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Council working group on residential rental conditions still working through potential policy proposals

Vista Shadow Mountain apartments, from which about 100 tenants were displaced in 2021 for multiple code violations
Lori Decter Wright
Some residents of Vista Shadow Mountain were living without walls, floors or ceilings in their apartments.

A Tulsa City Council working group established to address substandard living conditions for renters still has a lot of work ahead, but it’s found some areas for improvement.

The group was convened in September as part of the council’s response to a large apartment complex near 61st and Memorial, Vista Shadow Mountain, being declared uninhabitable after the discovery hundreds of residents were living in crumbling, leaking buildings without heat or air, sometimes without walls and floors.

The working group is ready to advocate for a change to the state landlord-tenant act to outlaw retaliation against renters. Oklahoma is one of just a few states that does not protect renters from retaliation if they report poor living conditions.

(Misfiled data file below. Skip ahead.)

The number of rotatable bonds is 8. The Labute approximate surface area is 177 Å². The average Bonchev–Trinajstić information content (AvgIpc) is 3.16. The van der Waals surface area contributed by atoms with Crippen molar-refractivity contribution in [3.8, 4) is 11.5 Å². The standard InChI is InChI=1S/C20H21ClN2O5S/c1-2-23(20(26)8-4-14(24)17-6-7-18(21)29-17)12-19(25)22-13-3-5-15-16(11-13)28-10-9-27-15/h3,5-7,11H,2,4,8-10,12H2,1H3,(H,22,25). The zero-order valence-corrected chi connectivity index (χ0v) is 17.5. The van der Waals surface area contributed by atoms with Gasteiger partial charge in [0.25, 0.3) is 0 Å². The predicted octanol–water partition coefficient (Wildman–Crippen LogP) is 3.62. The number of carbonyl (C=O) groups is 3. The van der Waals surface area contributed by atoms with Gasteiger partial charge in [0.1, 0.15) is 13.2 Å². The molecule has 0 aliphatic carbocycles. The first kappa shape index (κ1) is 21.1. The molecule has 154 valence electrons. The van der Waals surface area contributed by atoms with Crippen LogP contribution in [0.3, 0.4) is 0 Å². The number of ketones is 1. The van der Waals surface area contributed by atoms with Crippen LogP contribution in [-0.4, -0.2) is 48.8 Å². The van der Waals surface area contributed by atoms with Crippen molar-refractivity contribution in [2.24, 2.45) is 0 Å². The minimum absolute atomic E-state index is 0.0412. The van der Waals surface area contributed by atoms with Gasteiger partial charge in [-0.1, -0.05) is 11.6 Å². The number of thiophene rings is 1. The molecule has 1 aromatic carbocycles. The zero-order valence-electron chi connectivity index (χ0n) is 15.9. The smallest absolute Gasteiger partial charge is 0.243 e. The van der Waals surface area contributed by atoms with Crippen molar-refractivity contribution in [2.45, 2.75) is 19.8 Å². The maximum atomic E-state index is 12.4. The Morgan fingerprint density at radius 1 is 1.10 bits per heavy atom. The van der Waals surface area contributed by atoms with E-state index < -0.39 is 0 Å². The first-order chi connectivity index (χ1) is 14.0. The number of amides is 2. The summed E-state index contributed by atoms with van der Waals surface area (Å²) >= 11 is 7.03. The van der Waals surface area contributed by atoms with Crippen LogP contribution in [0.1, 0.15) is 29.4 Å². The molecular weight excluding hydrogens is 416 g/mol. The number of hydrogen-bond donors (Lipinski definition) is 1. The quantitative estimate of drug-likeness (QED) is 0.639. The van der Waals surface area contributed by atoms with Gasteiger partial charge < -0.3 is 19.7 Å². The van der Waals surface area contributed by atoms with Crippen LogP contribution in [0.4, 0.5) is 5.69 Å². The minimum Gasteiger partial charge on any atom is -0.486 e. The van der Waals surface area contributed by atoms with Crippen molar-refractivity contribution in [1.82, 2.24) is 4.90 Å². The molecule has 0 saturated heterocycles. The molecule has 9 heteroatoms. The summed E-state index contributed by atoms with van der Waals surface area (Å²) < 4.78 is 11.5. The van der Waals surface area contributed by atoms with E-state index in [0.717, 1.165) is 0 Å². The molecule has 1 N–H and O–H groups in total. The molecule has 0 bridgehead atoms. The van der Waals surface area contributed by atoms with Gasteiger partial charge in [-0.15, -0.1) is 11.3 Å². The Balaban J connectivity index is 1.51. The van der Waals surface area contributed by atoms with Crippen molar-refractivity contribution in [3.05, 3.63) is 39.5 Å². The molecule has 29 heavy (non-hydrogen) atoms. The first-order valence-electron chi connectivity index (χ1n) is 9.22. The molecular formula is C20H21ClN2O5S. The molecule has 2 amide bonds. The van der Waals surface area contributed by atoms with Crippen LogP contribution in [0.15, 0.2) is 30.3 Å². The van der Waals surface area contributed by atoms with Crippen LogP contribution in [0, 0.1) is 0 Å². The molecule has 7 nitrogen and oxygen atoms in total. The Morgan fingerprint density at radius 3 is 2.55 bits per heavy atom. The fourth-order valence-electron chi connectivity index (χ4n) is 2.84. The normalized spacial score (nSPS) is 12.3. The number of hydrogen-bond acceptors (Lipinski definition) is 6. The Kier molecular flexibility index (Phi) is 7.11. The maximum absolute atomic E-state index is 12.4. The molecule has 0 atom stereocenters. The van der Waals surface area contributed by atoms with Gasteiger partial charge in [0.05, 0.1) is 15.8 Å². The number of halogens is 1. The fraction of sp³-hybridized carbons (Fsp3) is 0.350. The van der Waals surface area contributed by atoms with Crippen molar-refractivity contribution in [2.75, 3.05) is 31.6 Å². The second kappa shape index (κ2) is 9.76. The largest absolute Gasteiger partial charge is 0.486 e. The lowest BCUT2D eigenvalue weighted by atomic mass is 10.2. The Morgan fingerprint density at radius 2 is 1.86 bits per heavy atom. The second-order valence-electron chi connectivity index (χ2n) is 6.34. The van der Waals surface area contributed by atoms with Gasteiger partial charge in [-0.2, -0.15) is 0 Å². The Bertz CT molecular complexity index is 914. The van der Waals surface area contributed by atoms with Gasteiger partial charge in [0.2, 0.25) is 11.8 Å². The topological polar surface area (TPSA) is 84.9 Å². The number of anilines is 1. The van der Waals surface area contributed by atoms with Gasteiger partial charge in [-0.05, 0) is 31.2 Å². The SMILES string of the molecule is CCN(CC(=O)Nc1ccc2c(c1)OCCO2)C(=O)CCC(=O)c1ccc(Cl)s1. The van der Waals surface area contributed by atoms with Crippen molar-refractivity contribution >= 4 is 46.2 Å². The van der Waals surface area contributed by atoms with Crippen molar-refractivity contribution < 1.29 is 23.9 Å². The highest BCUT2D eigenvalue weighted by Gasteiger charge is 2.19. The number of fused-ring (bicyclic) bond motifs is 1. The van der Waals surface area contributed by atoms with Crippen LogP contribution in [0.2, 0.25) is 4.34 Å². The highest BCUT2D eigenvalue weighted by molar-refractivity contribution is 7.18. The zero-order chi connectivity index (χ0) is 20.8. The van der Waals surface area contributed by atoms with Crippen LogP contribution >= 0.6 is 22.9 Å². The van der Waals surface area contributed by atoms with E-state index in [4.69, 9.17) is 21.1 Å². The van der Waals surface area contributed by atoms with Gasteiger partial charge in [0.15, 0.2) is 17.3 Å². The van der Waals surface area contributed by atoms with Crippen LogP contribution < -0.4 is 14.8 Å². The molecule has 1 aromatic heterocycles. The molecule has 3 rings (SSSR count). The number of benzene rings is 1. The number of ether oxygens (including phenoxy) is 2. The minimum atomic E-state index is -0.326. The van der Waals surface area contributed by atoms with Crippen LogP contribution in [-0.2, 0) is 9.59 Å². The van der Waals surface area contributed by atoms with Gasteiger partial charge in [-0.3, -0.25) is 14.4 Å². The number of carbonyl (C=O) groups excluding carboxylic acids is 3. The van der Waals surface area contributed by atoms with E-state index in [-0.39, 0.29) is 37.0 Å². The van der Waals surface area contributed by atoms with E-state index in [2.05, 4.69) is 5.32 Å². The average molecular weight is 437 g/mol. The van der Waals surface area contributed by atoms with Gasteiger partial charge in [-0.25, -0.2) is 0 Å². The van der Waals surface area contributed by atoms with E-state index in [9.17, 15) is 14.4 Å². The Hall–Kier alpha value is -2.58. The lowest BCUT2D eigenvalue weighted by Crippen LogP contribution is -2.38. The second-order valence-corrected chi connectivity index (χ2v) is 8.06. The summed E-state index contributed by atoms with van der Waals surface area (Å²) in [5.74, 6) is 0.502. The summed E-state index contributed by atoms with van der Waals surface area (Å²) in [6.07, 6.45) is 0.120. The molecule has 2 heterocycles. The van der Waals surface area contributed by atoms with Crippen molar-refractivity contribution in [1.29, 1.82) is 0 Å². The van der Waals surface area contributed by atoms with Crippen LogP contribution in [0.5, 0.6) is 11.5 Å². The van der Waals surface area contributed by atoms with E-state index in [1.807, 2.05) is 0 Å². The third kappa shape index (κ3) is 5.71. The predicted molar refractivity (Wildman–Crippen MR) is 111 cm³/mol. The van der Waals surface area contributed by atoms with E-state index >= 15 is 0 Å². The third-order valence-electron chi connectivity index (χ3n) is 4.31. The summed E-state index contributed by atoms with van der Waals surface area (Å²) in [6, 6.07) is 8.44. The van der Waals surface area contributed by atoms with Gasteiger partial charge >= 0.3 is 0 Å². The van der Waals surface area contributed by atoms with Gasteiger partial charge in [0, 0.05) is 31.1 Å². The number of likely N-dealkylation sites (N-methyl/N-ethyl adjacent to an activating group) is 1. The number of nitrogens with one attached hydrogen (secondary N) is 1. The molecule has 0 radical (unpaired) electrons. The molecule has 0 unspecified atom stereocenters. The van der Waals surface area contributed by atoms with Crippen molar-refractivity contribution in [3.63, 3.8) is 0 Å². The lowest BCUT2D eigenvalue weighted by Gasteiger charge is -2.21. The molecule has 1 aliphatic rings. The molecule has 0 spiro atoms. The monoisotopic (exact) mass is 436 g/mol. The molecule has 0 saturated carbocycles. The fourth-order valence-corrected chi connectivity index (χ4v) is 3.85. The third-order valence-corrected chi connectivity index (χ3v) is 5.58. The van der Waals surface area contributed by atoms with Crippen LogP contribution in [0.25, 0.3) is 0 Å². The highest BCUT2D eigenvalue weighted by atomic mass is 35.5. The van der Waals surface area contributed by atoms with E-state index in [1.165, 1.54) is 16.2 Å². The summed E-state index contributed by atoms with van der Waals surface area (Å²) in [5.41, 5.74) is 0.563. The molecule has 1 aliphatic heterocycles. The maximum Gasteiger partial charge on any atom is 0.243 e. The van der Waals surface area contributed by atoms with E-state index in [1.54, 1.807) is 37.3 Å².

Councilor Jeannie Cue said that change could push more people to come forward before conditions become downright dangerous.

"People are living in horrible situations. I mean, I've got a rat issue at one of my apartment complexes, and you can see. And I'm not talking about a mouse here, we're talking about it's a rat with the flooding issues they've had. And we just need more people to report and not be afraid," Cue said.

Councilor Lori Decter Wright said there also needs to be more education offered from official sources on tenants’ rights.

"We have good protections in place, but if people don't utilize them and then it's a crisis situation — Housing Solutions is doing a lot of tenant-landlord education, but I just think as councilors too, maybe in our town halls or in our circles of influence really help our constituents understand what their rights are and who to call," Decter Wright said.

The working group includes councilors, housing advocates, a Tulsa Fire Department representative and others. Decter Wright said they've met every Tuesday and plan to bring property owners into the discussion at some point.

Matt Trotter joined KWGS as a reporter in 2013. Before coming to Public Radio Tulsa, he was the investigative producer at KJRH. His freelance work has appeared in the Los Angeles Times and on MSNBC and CNN.